I was diagnosed with ADHD at age forty, but my history with psych meds goes back about twenty-six years to when I was about fourteen and starting to enter my rebellious teen years. At that age, I desperately wanted to fit in and impress my peers. I was definitely an outcast and didn’t understand why I didn’t fit in. I don’t think I was a bad kid, I was just very bad at saying no to anyone in my age group because I wanted them to like me and I wanted to impress them. You know, teen stuff.

This eagerness to go along with peer pressure eventually led to me running away. From my perspective, I wasn’t running away from home, I was only spending the night with some people who I wasn’t supposed to be staying with, and I lied to my mom about where I was. In my mind it should have been no big deal. But of course, this being the real world and not the idealized world inside my teenage head, it resulted in the police becoming involved and a search for me ensued throughout my small town. I came back home the next day, but this triggered my mother to seek out psychological help for me. From her perspective, I was acting out, which must have meant that I was mentally disturbed. But from my perspective, I was just doing what I needed to do in order to survive the social pressures of adolescence.

My initial diagnosis was depression, so I was prescribed an antidepressant. When that gave me sleep paralysis, I was switched to a different antidepressant. When the new one gave me paranoia and hallucinations, I was switched to yet another. Throughout these medication changes, I continued to see my psychologist. This was the early nineties, and around that time, new research was starting to come out that showed that bipolar disorder could occur in children. My psychologist had been studying the subject and decided that it described me, so I was diagnosed with bipolar disorder at around age sixteen and prescribed lithium along with the antidepressant. Then somewhere along the line I got an additional diagnosis of anxiety and had anti-anxiety meds added to my chemical cocktail.

The Path to the Right Diagnosis

Fast forward around eighteen years and many medication changes later, and I was a woman in her early thirties who was starting to question her bipolar diagnosis. From everything I had read on the subject, it just didn’t match up with my experience at all. So once I was able to get health insurance, I decided to start tapering off of all my medications under the guidance of my physician and a therapist. It took about two years to get completely off of everything and it was an incredibly difficult process. It took about another two years before all the withdrawal symptoms went away. I went through another few years of figuring out who I was without the medications. That can be a difficult task when you’ve been on these medications since before your brain had finished developing. I also had to learn how to regulate my emotions and often felt like I had “teenage brain” all over again.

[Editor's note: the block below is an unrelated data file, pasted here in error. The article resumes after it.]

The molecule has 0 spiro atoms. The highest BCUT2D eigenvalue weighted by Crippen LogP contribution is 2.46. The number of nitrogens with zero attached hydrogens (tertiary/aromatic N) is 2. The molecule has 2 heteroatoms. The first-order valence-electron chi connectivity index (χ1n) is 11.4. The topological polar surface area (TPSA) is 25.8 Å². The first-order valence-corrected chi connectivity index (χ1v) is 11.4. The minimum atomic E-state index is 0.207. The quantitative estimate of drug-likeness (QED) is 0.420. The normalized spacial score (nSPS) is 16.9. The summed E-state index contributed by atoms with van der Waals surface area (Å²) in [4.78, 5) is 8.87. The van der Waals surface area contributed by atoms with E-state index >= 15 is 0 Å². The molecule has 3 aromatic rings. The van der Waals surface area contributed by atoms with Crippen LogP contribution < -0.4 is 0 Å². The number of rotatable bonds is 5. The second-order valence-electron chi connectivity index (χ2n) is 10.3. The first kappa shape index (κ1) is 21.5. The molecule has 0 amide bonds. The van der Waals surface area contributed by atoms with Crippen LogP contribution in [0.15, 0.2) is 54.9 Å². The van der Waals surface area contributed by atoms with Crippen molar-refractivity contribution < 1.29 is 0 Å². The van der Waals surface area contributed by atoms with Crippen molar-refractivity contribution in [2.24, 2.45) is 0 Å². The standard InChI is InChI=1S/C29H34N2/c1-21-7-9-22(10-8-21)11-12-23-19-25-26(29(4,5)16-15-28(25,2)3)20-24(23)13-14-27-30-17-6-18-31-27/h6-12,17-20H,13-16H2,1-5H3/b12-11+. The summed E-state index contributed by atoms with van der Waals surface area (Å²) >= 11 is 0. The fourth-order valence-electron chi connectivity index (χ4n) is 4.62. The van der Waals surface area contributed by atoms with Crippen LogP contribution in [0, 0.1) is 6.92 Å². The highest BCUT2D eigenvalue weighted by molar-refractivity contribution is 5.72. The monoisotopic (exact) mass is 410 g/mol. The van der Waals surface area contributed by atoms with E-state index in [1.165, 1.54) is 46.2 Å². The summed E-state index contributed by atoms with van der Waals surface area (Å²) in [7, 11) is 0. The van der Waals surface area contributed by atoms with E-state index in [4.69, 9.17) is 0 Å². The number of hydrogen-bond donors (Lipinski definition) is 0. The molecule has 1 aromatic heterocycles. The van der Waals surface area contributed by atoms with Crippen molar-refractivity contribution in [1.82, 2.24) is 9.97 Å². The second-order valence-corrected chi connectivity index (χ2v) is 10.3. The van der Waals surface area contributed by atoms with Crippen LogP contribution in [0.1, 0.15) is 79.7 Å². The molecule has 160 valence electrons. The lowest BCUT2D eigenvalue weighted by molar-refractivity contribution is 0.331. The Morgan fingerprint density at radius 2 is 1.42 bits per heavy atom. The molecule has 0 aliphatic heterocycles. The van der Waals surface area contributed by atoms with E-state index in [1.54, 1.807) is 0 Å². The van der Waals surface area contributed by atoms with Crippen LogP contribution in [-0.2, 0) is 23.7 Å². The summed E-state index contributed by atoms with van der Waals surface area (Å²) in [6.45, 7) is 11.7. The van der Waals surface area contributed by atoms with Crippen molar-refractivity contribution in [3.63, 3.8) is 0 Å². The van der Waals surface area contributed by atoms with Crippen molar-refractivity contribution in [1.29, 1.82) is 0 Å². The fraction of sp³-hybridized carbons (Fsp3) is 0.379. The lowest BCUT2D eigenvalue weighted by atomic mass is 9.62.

My search for the right diagnosis first led me to Autism Spectrum Disorder, which I had never even considered before because most of the info about that is based on how it presents in males (those assigned male at birth), and the stereotypes found in the media. I wasn’t able to get a formal diagnosis of ASD because I have a husband and a job, so I don’t need help and therefore don’t qualify for a diagnosis because it “doesn’t negatively impact my life enough”. I agree that I don’t need supports and I wasn’t seeking that, but I wanted to get that confirmation so that I could feel comfortable “coming out” as someone on the spectrum. I still don’t feel comfortable telling most people in my life without that formal diagnosis, even though I know that self-diagnosis is widely accepted in the neurodiverse community and even in some circles of the psychological community. I know that there are people who, due to the above-mentioned stereotypes, will not believe me.

I also got an assessment for ADHD at the same time as my ASD assessment. I was told that I could not have ADHD because I did not have certain symptoms as a child, and because I was able to complete a “very boring” game. Apparently they had never heard of hyperfocus and forcing yourself to complete something because you don’t want to disappoint anyone. Did they expect me to get up and storm out of the room in the middle of the test? I’m not a child. All the tests in that assessment felt like they were geared toward children. After doing more research on ADHD in women, I discovered that those symptoms listed that I didn’t have as a child, are all symptoms that mainly present in boys. When I learned of how ADHD presents in girls and women, it became very clear that’s what I have. I ended up asking my doctor for a referral to a neuropsychiatrist because I was definitely struggling with ADHD symptoms even though I didn’t have a formal diagnosis. I got the referral, and the neuropsych agreed that I have ADHD (and it’s now on my medical chart so I call that a diagnosis), so we began looking at treatment options.